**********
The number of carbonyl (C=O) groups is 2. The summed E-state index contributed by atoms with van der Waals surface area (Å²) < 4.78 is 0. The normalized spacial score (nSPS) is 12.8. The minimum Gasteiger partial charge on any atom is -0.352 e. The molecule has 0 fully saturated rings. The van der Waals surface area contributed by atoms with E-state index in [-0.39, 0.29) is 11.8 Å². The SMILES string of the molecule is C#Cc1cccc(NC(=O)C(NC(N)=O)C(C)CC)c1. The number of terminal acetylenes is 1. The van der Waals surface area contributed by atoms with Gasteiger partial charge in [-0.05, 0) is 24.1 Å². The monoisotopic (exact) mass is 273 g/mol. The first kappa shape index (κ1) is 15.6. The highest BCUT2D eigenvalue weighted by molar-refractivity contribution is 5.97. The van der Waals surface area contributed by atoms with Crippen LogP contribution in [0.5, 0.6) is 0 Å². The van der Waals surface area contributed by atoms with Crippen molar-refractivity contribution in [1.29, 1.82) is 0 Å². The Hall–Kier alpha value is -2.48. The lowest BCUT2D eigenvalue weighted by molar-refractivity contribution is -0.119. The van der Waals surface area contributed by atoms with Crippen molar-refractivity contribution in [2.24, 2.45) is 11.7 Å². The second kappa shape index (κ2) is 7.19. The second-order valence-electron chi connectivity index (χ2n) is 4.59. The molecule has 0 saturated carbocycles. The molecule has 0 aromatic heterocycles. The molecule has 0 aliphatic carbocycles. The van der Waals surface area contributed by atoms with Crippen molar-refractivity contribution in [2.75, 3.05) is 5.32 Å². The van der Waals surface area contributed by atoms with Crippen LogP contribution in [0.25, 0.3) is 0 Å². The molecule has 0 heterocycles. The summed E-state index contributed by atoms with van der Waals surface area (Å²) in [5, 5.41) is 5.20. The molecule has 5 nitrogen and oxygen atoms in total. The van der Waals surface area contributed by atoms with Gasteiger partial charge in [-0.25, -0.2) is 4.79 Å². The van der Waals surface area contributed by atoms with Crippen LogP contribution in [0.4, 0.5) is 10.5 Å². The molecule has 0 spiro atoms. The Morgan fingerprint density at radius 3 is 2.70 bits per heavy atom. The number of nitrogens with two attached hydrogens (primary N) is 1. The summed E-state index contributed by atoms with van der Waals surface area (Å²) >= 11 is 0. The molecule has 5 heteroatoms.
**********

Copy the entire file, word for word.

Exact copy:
The number of carbonyl (C=O) groups is 2. The summed E-state index contributed by atoms with van der Waals surface area (Å²) < 4.78 is 0. The normalized spacial score (nSPS) is 12.8. The minimum Gasteiger partial charge on any atom is -0.352 e. The molecule has 0 fully saturated rings. The van der Waals surface area contributed by atoms with E-state index in [-0.39, 0.29) is 11.8 Å². The SMILES string of the molecule is C#Cc1cccc(NC(=O)C(NC(N)=O)C(C)CC)c1. The number of terminal acetylenes is 1. The van der Waals surface area contributed by atoms with Gasteiger partial charge in [-0.05, 0) is 24.1 Å². The monoisotopic (exact) mass is 273 g/mol. The first kappa shape index (κ1) is 15.6. The highest BCUT2D eigenvalue weighted by molar-refractivity contribution is 5.97. The van der Waals surface area contributed by atoms with Crippen LogP contribution in [0.5, 0.6) is 0 Å². The van der Waals surface area contributed by atoms with Crippen molar-refractivity contribution in [1.29, 1.82) is 0 Å². The Hall–Kier alpha value is -2.48. The lowest BCUT2D eigenvalue weighted by molar-refractivity contribution is -0.119. The van der Waals surface area contributed by atoms with Crippen molar-refractivity contribution in [2.24, 2.45) is 11.7 Å². The second kappa shape index (κ2) is 7.19. The second-order valence-electron chi connectivity index (χ2n) is 4.59. The molecule has 0 saturated carbocycles. The molecule has 0 aromatic heterocycles. The molecule has 0 aliphatic carbocycles. The van der Waals surface area contributed by atoms with Crippen molar-refractivity contribution in [2.75, 3.05) is 5.32 Å². The van der Waals surface area contributed by atoms with Crippen LogP contribution in [0.25, 0.3) is 0 Å². The molecule has 0 heterocycles. The summed E-state index contributed by atoms with van der Waals surface area (Å²) in [5, 5.41) is 5.20. The molecule has 5 nitrogen and oxygen atoms in total. The van der Waals surface area contributed by atoms with Gasteiger partial charge in [-0.25, -0.2) is 4.79 Å². The van der Waals surface area contributed by atoms with Crippen LogP contribution in [0.4, 0.5) is 10.5 Å². The molecule has 0 spiro atoms. The Morgan fingerprint density at radius 3 is 2.70 bits per heavy atom. The number of nitrogens with two attached hydrogens (primary N) is 1. The summed E-state index contributed by atoms with van der Waals surface area (Å²) >= 11 is 0. The molecule has 5 heteroatoms.